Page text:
Hussien et al. (2020) decided to expose 30 rats to cell phone radiation for 30 days and measure thyroid tissue oxidative stress, thyroid functions, and plasma nesfatin-1 levels [30]. Immunohistochemical and histological examination showed increased oxidative stress markers and cellular apoptosis markers in the thyroid glands after radiation exposure. Also, there was a statistically significant relationship between serum nesfatin-1 levels and oxidative stress markers, apoptosis markers, and thyroid function markers [30]. Therefore, serum nesfatin-1 levels also have a role in thyroid insufficiency caused by RFR exposure.

Studies observed that mobile phones can exert their deleterious effects on the thyroid gland through thermal and non-thermal effects by exciting cellular receptors and causing disruption in the microtubules between cells [26]. The non-thermal effect of radiation leads to reactive oxygen species (ROS) formation and accumulation of heavy metals within cells [26, 27]. RFR may stimulate NADPH oxidase present on the plasma membrane of cells, leading to ROS formation and apoptosis induction [25]. This oxidative stress may also disrupt the cellular Ca2+ ion pumps, transporters, and binding proteins [25]. In addition, RFR itself may act on Ca2+ pumps leading to Ca2+ efflux from cells and cellular apoptosis [25]. Other cellular stressors include increased cortisol levels and enzymes involved in thyroid homeostases, such as anti-thyroperoxidase, liver deiodinase, and ornithine carboxylase [18].

Thyroid Gland Histopathological Changes Due to 50Hz ELF-EMF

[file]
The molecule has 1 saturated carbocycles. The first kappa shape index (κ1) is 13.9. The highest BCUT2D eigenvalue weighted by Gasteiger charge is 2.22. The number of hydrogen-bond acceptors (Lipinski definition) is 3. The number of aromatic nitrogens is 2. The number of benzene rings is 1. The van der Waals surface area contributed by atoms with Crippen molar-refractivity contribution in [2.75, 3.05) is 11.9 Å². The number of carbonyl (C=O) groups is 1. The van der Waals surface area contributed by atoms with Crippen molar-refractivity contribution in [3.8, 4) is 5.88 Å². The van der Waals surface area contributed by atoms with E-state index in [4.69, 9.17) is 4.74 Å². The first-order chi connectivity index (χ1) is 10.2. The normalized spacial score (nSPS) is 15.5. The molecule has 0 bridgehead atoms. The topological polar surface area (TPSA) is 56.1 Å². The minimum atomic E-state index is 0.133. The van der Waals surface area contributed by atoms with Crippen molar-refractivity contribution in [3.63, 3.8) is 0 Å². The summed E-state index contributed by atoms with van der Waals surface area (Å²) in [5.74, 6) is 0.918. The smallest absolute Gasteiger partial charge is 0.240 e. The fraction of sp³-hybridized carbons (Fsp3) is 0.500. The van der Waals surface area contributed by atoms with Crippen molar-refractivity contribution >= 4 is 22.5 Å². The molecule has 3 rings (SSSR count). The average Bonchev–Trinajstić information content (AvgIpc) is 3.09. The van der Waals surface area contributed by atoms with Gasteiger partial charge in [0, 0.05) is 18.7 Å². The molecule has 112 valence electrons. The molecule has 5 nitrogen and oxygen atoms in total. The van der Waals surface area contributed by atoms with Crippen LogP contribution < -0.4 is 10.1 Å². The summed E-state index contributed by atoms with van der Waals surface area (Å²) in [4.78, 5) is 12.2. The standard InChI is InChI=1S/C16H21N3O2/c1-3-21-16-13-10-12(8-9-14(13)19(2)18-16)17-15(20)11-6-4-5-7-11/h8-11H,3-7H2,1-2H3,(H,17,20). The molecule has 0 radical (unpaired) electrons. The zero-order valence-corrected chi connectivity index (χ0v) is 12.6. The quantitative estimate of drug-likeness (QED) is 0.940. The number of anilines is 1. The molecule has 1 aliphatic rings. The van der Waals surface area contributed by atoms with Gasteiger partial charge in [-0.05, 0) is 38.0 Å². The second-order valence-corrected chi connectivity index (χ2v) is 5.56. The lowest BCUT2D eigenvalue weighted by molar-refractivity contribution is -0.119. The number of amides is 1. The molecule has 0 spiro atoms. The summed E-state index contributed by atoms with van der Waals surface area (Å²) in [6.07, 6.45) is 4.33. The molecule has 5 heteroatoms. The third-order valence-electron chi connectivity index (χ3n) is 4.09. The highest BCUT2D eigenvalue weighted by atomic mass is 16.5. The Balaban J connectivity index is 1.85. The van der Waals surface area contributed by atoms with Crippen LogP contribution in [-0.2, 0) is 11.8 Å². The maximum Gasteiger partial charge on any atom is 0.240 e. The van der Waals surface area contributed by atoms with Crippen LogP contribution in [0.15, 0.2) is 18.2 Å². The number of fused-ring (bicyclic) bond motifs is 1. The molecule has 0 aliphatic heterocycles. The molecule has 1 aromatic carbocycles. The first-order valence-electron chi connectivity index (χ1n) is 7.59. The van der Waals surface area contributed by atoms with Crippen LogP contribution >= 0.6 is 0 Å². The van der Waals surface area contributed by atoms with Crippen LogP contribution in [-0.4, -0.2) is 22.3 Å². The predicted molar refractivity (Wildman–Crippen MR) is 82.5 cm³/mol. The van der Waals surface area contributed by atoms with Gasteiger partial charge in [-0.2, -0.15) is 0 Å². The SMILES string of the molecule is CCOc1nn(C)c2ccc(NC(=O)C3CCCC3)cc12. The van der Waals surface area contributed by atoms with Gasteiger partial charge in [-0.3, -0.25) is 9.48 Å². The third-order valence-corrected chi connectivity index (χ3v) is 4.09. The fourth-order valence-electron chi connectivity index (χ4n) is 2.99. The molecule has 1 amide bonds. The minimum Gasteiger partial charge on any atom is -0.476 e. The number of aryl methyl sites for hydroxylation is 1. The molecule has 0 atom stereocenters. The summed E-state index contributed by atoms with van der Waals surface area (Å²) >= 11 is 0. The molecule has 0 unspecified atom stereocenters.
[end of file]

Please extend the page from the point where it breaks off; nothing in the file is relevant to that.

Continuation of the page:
The effects of extremely low-frequency EMF (ELF-EMF) on thyroid gland histology were also studied in the literature. Rajkovic et al. (2001) observed the thyroid glands of animal rats under light and electron microscopes upon exposure to 50 Hz ELF-EMF [31]. After three months of exposure, there was a decrease in the thickness of the follicular cuboidal epithelium and interfollicular connective tissue [31]. In addition, both T4 and T3 serum levels decreased in the exposed rats compared to the controls [31]. These findings indicate a generally reduced thyroid gland activity upon exposure to ELF-EMF for three months. The results were slightly different when Rajkovic et al. (2006) did a similar experiment with a shorter duration of exposure to ELF-EMF. After one month of exposure to 50Hz, hyperplasia and hypertrophy developed in follicular cells, interfollicular connective tissue, and blood capillaries [32]. The study observed micro follicular arrangement of thyroid lobules containing low colloid material in the exposed group of rats in contrast to the colloid-rich macro follicles found in the control group [32]. These findings suggested an increased thyroid gland activity after one month of exposure to ELF-EMF. Therefore, the study indicated that the degree of morphological changes in the thyroid gland is directly related to the duration of exposure to ELF-EMF. There was a resting state in the thyroid follicles when exposed to RFR for three months, compared to an active state of thyroid follicles when exposed to RFR for one month. However, both states led to thyroid hormone insufficiency in the serum [31, 32].